Women's History Month

by Emma Scott

Reading time:4 min read

March is Women's History Month and we've put together a list of books with empowering and inspirational stories to celebrate!

Image shows the book covers for Femina, Bloody Brilliant Women and Make More NoiseFemina by Janina Ramirez

Extraordinary women have held positions of power throughout history. But, aside from the select few, why do we not hear about them? By weaving a vivid and evocative picture of the lives of the women who influenced their society, we discover not just why these remarkable individuals were removed from our collective memories, but also how many other misconceptions underpin our historical narratives, altering the course of history, upholding the oppressive masculine structures of their present, and affecting our contemporary view of the past.

Bloody Brilliant Women by Cathy Newman

In this freewheeling history of modern Britain, Cathy Newman writes about the pioneering women who defied the odds to make careers for themselves and alter the course of modern history - women who achieved what they achieved while dismantling hostile, entrenched views about their place in society. Learn about a developmental biologist, a World War One correspondent and an engineer, among others.

Make More Noise by miscellaneous authors

An incredible collection of short stories, from ten of the UK's very best storytellers, celebrating inspirational girls and women. Published to commemorate the 100th anniversary of women's suffrage in the UK.

Image shows the book covers for On Women, Becoming and The Victorian LettersOn Women by Susan Sontag

On Women examines the oppression of women and the tools necessary for liberation. 'Sontag is one of the most influential critics of her generation' New York Review of Books First written in the 1970s during the height of second-wave feminism, Sontag's essays examine the double standard for ageing and the struggle for real power.

Becoming by Michelle Obama

As First Lady of the United States of America, Michelle Obama helped to create the most welcoming and inclusive White House in history, whilst also establishing herself as a powerful advocate for women and girls around the world. Here she describes her triumphs and her disappointments, both public and private, telling her full story as she has lived it - in her own words and on her own terms.

The Victorian Letters by Helen Rappaport

At only 18 years old, Victoria ascended the throne as a rebellious teenager and gradually grew to become one of the most memorable, unshakeable and powerful women in history. The extensive writings she left behind document this personal journey and show how she triumphed over scandal and corruption.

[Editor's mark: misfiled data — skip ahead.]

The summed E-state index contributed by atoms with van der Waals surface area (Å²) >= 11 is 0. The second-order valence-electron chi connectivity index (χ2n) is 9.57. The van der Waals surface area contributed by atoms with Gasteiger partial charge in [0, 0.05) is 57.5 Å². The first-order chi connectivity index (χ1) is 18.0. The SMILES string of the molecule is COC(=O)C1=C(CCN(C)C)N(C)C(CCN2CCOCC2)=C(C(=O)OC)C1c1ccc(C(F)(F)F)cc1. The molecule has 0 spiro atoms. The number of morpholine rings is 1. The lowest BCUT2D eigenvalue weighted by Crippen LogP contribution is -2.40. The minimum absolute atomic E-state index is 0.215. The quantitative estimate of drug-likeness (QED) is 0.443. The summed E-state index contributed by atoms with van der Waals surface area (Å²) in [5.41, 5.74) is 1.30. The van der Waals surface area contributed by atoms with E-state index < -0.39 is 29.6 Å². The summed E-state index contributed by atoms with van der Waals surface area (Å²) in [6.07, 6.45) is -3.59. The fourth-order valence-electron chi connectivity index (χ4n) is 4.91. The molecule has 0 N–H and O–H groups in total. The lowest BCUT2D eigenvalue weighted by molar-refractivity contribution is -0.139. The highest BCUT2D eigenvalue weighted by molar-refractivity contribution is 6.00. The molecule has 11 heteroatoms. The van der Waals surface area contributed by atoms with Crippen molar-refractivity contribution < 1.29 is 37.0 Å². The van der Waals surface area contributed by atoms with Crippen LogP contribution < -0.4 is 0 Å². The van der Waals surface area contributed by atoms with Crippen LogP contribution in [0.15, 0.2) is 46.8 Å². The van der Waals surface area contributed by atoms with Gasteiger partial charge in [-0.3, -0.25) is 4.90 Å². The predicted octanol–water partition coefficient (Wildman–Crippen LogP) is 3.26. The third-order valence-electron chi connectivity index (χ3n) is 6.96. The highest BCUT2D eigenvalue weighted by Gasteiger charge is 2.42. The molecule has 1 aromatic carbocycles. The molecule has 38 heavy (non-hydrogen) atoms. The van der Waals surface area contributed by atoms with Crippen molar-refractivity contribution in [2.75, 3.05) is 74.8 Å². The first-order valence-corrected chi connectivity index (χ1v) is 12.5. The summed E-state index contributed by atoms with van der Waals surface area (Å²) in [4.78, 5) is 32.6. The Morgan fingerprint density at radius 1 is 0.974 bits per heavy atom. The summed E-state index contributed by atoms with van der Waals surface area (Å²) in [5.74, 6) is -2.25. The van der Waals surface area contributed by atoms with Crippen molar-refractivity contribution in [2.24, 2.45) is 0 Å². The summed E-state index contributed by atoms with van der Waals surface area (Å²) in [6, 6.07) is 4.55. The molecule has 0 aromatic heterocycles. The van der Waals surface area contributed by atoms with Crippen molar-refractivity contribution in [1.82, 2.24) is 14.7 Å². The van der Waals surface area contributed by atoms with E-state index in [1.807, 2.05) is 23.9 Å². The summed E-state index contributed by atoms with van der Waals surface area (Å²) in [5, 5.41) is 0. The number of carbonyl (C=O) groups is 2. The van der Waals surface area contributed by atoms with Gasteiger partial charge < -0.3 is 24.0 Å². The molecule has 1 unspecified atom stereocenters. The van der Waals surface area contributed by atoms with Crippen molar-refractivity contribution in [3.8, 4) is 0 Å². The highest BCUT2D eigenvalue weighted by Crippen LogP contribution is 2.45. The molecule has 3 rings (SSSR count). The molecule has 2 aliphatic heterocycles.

Image shows the book covers for Bad Blood, Still Life and Home GoingStill Life by Sarah Winham

1944, in the ruined wine cellar of a Tuscan villa, as bombs fall around them, two strangers meet and share an extraordinary evening. Ulysses Temper is a young British soldier, Evelyn Skinner is a sexagenarian art historian and possible spy. She has come to Italy to salvage paintings from the wreckage and relive memories of the time she encountered EM Forster and had her heart stolen by an Italian maid in a particular Florentine room with a view. Evelyn’s talk of truth and beauty plants a seed in Ulysses’ mind that will shape the trajectory of his life – and of those who love him – for the next four decades.

Homegoing by Yaa Gyasi

Effia and Esi are two sisters with two very different destinies. One is sold into slavery; one a slave trader's wife. The consequences of their fate reverberate through the generations that follow, and through their lives we learn the very story of America itself.

Bad Blood by Lorna Sage

A moving memoir of a young woman growing up in the 1950's and 60's in provincial Britain. She describes her escape from her family and social conventions into books and education.

The 3 Incredible Women Who Founded Calibre Audio

This Women's History Month we're celebrating Calibre Audio's founders and how they created our service.

In 1974, three North London women had an idea; to create an audiobook library so that James, the sight-impaired son of one of the friends, could enjoy the benefits of reading as much as any other child. Susan Beazley, Monica McMullan (pictured), and Ros Thornton started recording books on ordinary audio cassettes, and Calibre (made from the words ‘cassette library’) was born.

Without these three incredible women, Calibre would not have become as successful as it is today, with over 16,000 books in our collection. Find out more about our history here.